a system used primarily for interlibrary loans. --Rod Mullen

          At 04:21 PM 2/1/98 +0200, you wrote:
          >I give up: there must be some error in my file, for it again truncated the
          >post, after my quotation of Lincoln's message. Here (I hope) is what
          >should have followed after Lincoln's two records from the OCLC catagloue.
          >(Apologies to all for these partial posts...).
          >
          >--Petersen.
          >
          >------------ Remainder of post, twice lost in transmission ------------
          >
          >One note, however, neither of these titles (the one's in Lincoln's post)
          >appears to be (1) a bilingual edition of the NT (Greek & Latin), and (2)
          >neither appears to be by Pasor. If one reads the Latin, the title
          >indicates that they are (apparently anonymous) editions of the *Greek* New
          >Testament, "all" of whose "difficult" vocabulary/grammar was defined/parsed
          >in the margin *on the basis of* Pasor's Greek-Latin lexicon (whose title
          >was in my last post) by a certain "Karl Hoole." In essence, Hoole
          >apparently took an edition of the Gk NT, and "glossed" its margins with
          >appropriate information from Pasor's lexicon and Pasor's grammar. But
          >whose edition of the NT this is, is not stated. The dates (1653 and 1674)
          >suggest that whoever did the edition(s), it was not Pasor, for he died in
          >1638. Hoole may be the editor, or it may have been some earlier edition.
          >
          >This new information, intersting as it is, has not unearthed a *bilingual*
          >edition (or *any* edition) of the NT *by* Pasor. Once again, to the best I
          >have been able to determine, Pasor did *not* publish a bilingual edition of
          >the NT.
          >
          >BTW, what is "OCLC" (I presume, "Online Catalogue, Library of Congress"?)?
          >Is it on the Web? If so, what is its address? TIA.
          >
          >--Petersen, Penn State University,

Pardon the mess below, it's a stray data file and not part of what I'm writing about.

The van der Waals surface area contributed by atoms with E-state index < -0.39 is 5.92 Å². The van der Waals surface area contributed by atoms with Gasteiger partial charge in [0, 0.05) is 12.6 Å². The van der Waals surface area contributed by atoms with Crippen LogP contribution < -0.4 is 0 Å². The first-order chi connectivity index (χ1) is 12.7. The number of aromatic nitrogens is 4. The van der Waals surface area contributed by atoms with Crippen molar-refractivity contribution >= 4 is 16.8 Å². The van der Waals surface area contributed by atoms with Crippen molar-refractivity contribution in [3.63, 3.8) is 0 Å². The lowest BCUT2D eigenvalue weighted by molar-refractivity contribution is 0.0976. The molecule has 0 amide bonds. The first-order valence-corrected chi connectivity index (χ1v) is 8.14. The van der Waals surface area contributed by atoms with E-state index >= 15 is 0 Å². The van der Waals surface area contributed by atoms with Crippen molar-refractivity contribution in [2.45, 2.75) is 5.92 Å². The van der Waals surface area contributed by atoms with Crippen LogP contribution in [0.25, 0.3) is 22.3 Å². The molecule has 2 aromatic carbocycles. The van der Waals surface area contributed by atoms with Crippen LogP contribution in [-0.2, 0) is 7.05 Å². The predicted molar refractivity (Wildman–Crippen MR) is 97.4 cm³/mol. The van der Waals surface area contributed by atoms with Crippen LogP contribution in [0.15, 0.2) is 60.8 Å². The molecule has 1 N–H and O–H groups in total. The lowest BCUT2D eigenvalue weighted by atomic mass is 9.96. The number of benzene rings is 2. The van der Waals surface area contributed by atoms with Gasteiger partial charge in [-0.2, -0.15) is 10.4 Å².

>Netherlands Institute for Advanced Study.
          >
          >
        • Roderic L. Mullen
          OCLC again. There is, I have recently discovered, something called Worldcat, which works similarly to OCLC and lists books held in various libraries. It can
          Message 4 of 4 , Feb 1, 1998
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            OCLC again. There is, I have recently discovered, something called
            Worldcat, which works similarly to OCLC and lists books held in various
            libraries. It can probably be found if you have direct access to a large
            college or university online catalogue. --Rod Mullen

            At 04:21 PM 2/1/98 +0200, you wrote:
            >I give up: there must be some error in my file, for it again truncated the
            >post, after my quotation of Lincoln's message. Here (I hope) is what
            >should have followed after Lincoln's two records from the OCLC catagloue.
            >(Apologies to all for these partial posts...).
            >
            >--Petersen.
            >
            >------------ Remainder of post, twice lost in transmission ------------
            >
            >One note, however, neither of these titles (the one's in Lincoln's post)
            >appears to be (1) a bilingual edition of the NT (Greek & Latin), and (2)
            >neither appears to be by Pasor. If one reads the Latin, the title
            >indicates that they are (apparently anonymous) editions of the *Greek* New
            >Testament, "all" of whose "difficult" vocabulary/grammar was defined/parsed
            >in the margin *on the basis of* Pasor's Greek-Latin lexicon (whose title
            >was in my last post) by a certain "Karl Hoole." In essence, Hoole
            >apparently took an edition of the Gk NT, and "glossed" its margins with
            >appropriate information from Pasor's lexicon and Pasor's grammar. But
            >whose edition of the NT this is, is not stated. The dates (1653 and 1674)
            >suggest that whoever did the edition(s), it was not Pasor, for he died in
            >1638. Hoole may be the editor, or it may have been some earlier edition.
            >
            >This new information, intersting as it is, has not unearthed a *bilingual*
            >edition (or *any* edition) of the NT *by* Pasor. Once again, to the best I
            >have been able to determine, Pasor did *not* publish a bilingual edition of
            >the NT.
            >
            >BTW, what is "OCLC" (I presume, "Online Catalogue, Library of Congress"?)?
            >Is it on the Web? If so, what is its address? TIA.
            >
            >--Petersen, Penn State University,
            >Netherlands Institute for Advanced Study.
            >
            >